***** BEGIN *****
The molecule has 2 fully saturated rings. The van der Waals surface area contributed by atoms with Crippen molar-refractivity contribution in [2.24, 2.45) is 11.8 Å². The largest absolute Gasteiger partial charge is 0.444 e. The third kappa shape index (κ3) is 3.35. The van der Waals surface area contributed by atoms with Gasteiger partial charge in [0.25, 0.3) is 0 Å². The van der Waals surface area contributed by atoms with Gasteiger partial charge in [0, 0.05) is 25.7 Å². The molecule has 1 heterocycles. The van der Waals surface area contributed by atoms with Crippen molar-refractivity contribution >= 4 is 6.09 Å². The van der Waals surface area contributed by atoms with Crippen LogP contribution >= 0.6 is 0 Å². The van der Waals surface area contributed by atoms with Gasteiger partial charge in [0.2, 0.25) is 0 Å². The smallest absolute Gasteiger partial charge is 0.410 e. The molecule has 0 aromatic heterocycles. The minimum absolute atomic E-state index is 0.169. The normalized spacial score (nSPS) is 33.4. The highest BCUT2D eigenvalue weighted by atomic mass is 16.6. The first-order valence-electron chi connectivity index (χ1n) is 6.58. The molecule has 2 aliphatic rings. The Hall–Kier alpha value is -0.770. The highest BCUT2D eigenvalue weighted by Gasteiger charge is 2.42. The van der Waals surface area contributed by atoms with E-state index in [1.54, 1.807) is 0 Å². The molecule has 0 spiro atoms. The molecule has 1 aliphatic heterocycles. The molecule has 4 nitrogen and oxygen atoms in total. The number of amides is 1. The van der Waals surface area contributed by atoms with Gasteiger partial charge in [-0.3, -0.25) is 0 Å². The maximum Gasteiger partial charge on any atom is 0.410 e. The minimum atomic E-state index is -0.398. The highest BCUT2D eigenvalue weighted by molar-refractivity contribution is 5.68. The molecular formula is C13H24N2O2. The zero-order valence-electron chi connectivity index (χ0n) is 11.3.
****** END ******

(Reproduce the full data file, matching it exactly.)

The molecule has 2 fully saturated rings. The van der Waals surface area contributed by atoms with Crippen molar-refractivity contribution in [2.24, 2.45) is 11.8 Å². The largest absolute Gasteiger partial charge is 0.444 e. The third kappa shape index (κ3) is 3.35. The van der Waals surface area contributed by atoms with Gasteiger partial charge in [0.25, 0.3) is 0 Å². The van der Waals surface area contributed by atoms with Gasteiger partial charge in [0, 0.05) is 25.7 Å². The molecule has 1 heterocycles. The van der Waals surface area contributed by atoms with Crippen molar-refractivity contribution >= 4 is 6.09 Å². The van der Waals surface area contributed by atoms with Crippen LogP contribution >= 0.6 is 0 Å². The van der Waals surface area contributed by atoms with Gasteiger partial charge in [0.2, 0.25) is 0 Å². The smallest absolute Gasteiger partial charge is 0.410 e. The molecule has 0 aromatic heterocycles. The minimum absolute atomic E-state index is 0.169. The normalized spacial score (nSPS) is 33.4. The highest BCUT2D eigenvalue weighted by atomic mass is 16.6. The first-order valence-electron chi connectivity index (χ1n) is 6.58. The molecule has 2 aliphatic rings. The Hall–Kier alpha value is -0.770. The highest BCUT2D eigenvalue weighted by Gasteiger charge is 2.42. The van der Waals surface area contributed by atoms with E-state index in [1.54, 1.807) is 0 Å². The molecule has 0 spiro atoms. The molecule has 1 aliphatic heterocycles. The molecule has 4 nitrogen and oxygen atoms in total. The number of amides is 1. The van der Waals surface area contributed by atoms with Gasteiger partial charge in [-0.3, -0.25) is 0 Å². The maximum Gasteiger partial charge on any atom is 0.410 e. The minimum atomic E-state index is -0.398. The highest BCUT2D eigenvalue weighted by molar-refractivity contribution is 5.68. The molecular formula is C13H24N2O2. The zero-order valence-electron chi connectivity index (χ0n) is 11.3.